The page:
Back on Their Feet: The Italian Welfare League and the Ragazzi

Authored by Kyle Randall

A boy with worn features and wrinkles under his eyes that do not belong on a teenager is posed smoking before the photographer.
A young Ragazzi smoking to try to curb his hunger in the aftermath of World War II

 

            Like most of the world, Italy suffered greatly in the first half of the 20th century, as a result of the two World Wars and the Great Depression devastating most developed nations. World War I caused distrust amongst many first world nations, and brought about a massive decrease in trade across the globe. “These policies took several forms such as import tariffs, currency control and quota restrictions” (Perri and Quadrini 2000, 4). The collapse of the economy and subsequent worldwide political strife made way for conflicts that would spark the second World War, sowing even greater turmoil and tragedy into an already struggling nation. After World War II came to a close, Italy’s infrastructure suffered massive damage, and its economy was in shambles.  Thousands of children were left homeless and orphaned.  While Italy would eventually recover, the initial years were difficult. “In the aftermath of World War II, Italy and France like the other European belligerents experienced persistent, rapid, disruptive inflation” (Casella and Eichengreen 1991, 1). With the country as unstable as it was, it was no wonder why the nation had to turn to outside help to care for their orphans. 

            Ragazzi is the Italian word for street boys and is a derogatory term used to describe orphaned children wandering Italy in the aftermath of the war. They were the homeless street children, unsupervised, unwashed, and always looking desperately for their next bit of food and protection.  “They sought shelter wherever they could access it, and scrounged for food, clothing and even cigarettes, which helped cut their hunger” (Brown 2017, par. 4).  Unfortunately, these children were left destitute, barely able to take care of themselves after a conflict that was not their own.  With the government scrambling to recover, it fell to outside help in order to take care of the orphans. One group that led the charge to try and aid the struggling nation was the Italian Welfare League. “The Italian Welfare League, initially organized as the Italian Welfare Committee, was founded in 1920 by a small group of women to promote the interests of, and (to) look after the needy Italians in New York” (Falco 2014, 6). The Italian Welfare League used their goodwill and recognition as an opportunity to help the Ragazzi.  The organization raised money that was used to help clothe the kids, feed them, try to locate their families, and eventually allow the children to return to their education. The League “set up a $250,000 fund, out of which they sent large provisions of food, clothing, money and medicine to help care for the orphaned children of postwar Italy” (Moreno n.d., par. 8). The League functioned in Italy for many years, until Italy’s economy was back on its feet and the government was able to take over the care of the country’s orphans. The League’s work was critical in helping the orphans of Italy gain a real chance to live once again.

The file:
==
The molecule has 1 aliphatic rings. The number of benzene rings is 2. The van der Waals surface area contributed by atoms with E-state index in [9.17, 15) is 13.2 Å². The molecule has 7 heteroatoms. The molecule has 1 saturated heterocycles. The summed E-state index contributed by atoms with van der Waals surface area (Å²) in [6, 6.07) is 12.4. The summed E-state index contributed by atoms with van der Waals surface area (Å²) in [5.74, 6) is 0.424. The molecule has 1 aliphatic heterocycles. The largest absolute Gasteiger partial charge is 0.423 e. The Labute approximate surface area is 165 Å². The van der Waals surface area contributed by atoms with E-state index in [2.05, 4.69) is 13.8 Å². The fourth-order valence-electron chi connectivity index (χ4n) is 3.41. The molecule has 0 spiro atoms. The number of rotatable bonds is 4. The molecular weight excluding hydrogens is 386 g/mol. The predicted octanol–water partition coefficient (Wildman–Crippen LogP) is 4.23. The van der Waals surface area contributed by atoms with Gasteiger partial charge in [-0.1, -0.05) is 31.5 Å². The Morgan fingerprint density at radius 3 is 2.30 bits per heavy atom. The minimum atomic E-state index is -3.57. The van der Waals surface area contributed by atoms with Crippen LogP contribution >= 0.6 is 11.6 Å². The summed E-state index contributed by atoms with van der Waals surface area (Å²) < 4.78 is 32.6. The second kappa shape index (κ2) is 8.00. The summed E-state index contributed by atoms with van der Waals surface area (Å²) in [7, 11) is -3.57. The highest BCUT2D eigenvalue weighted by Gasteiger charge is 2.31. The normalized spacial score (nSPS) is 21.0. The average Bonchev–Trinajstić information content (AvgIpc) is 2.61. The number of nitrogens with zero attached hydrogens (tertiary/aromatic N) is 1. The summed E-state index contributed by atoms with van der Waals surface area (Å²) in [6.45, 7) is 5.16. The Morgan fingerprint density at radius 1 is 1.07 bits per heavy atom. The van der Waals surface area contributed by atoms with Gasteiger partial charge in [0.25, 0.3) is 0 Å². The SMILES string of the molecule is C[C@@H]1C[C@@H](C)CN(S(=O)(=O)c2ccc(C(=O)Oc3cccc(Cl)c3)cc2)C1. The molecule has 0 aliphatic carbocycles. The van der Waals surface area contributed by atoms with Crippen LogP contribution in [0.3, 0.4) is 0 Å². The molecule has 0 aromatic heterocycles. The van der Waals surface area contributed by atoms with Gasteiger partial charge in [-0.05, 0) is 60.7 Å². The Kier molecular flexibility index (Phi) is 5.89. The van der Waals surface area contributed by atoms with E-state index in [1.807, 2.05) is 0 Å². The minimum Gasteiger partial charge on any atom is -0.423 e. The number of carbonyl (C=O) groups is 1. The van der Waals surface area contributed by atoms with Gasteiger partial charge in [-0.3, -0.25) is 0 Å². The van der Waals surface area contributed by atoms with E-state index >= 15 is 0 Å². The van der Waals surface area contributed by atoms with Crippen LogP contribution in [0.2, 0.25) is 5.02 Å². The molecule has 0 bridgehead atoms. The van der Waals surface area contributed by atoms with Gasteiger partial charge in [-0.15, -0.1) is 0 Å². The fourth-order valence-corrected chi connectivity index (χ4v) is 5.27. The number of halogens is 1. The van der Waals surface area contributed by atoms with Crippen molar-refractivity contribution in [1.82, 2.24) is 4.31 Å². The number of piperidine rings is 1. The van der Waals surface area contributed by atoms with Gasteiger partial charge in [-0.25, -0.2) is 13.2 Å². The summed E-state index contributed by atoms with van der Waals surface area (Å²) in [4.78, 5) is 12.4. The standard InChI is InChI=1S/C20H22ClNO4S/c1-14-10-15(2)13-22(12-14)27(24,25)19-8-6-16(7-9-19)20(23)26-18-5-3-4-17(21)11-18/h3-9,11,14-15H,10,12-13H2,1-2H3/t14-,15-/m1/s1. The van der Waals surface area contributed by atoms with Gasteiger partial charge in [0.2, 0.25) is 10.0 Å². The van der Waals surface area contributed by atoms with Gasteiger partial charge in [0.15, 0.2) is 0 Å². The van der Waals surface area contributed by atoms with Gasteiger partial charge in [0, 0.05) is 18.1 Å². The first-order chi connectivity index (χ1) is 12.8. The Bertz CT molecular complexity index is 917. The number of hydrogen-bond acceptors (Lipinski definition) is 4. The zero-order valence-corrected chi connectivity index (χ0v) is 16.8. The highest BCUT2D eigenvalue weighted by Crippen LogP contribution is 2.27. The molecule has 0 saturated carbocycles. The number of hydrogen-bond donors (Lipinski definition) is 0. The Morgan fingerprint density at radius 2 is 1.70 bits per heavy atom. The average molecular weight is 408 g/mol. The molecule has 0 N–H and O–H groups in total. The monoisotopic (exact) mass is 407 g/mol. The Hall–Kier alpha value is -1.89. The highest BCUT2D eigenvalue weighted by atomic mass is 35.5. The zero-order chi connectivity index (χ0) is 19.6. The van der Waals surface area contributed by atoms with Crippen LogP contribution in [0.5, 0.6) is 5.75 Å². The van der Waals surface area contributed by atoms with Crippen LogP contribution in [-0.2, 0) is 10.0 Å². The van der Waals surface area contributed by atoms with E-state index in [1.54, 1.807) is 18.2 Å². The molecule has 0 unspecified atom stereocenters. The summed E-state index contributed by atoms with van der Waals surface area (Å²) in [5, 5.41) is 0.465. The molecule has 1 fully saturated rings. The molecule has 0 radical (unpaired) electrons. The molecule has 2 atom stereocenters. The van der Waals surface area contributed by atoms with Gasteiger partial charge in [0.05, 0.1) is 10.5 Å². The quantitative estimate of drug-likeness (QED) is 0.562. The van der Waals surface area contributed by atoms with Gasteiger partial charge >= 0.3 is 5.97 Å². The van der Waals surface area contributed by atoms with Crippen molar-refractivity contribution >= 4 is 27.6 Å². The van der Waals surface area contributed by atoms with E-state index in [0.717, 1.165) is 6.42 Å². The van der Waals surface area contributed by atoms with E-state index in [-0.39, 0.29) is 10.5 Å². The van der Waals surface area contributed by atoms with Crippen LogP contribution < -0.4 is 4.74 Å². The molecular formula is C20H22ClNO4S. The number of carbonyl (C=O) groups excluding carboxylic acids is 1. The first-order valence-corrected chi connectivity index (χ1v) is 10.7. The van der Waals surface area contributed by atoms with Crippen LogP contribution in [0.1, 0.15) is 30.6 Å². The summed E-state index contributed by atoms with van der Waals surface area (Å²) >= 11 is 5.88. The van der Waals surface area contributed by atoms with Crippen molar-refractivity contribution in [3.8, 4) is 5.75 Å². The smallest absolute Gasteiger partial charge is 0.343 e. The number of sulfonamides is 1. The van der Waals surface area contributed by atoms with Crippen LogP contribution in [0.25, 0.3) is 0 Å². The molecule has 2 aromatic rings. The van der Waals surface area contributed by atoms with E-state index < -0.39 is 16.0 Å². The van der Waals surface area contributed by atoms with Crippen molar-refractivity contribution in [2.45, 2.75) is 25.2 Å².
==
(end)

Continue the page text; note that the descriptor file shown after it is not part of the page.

References

Brown, Mary.  2017. “Migration, Development and Immigration Reform in the Post-World War II Era: A Story of the Italian Diaspora.The Center for Migration Studies of New York (CMS). Accessed March 17, 2019. https://cmsny.org/from-the-cms-archive-italian-diaspora/.

Casella, Alessandra, and Barry Eichengreen. 1991. “Halting Inflation in Italy and France after World  War II.” Nber. Accessed March 17, 2019. https://www.nber.org/papers/w3852.pdf.

Falco, Nicholas J. 2014. “Guide to the Italian Welfare League Records.” The Center for Migration Studies. Accessed March 17, 2019.  http://cmsny.org/wp– content/uploads/2016/07/cms_003.pdf.

Moreno, Barry. n.d. “Our History.” Italian Welfare League. Accessed March 17, 2019. http://italianwelfareleague.org/our-history/.

Perri, Fabrizio, and Vincenzo Quadrini. 2000. “The Great Depression in Italy: Trade Restrictions and Real Wage Rigidities.” Journal of Economic Literature. Accessed March 17, 2019.          http://www.bcf.usc.edu/~quadrini/papers/deprpap.pdf.

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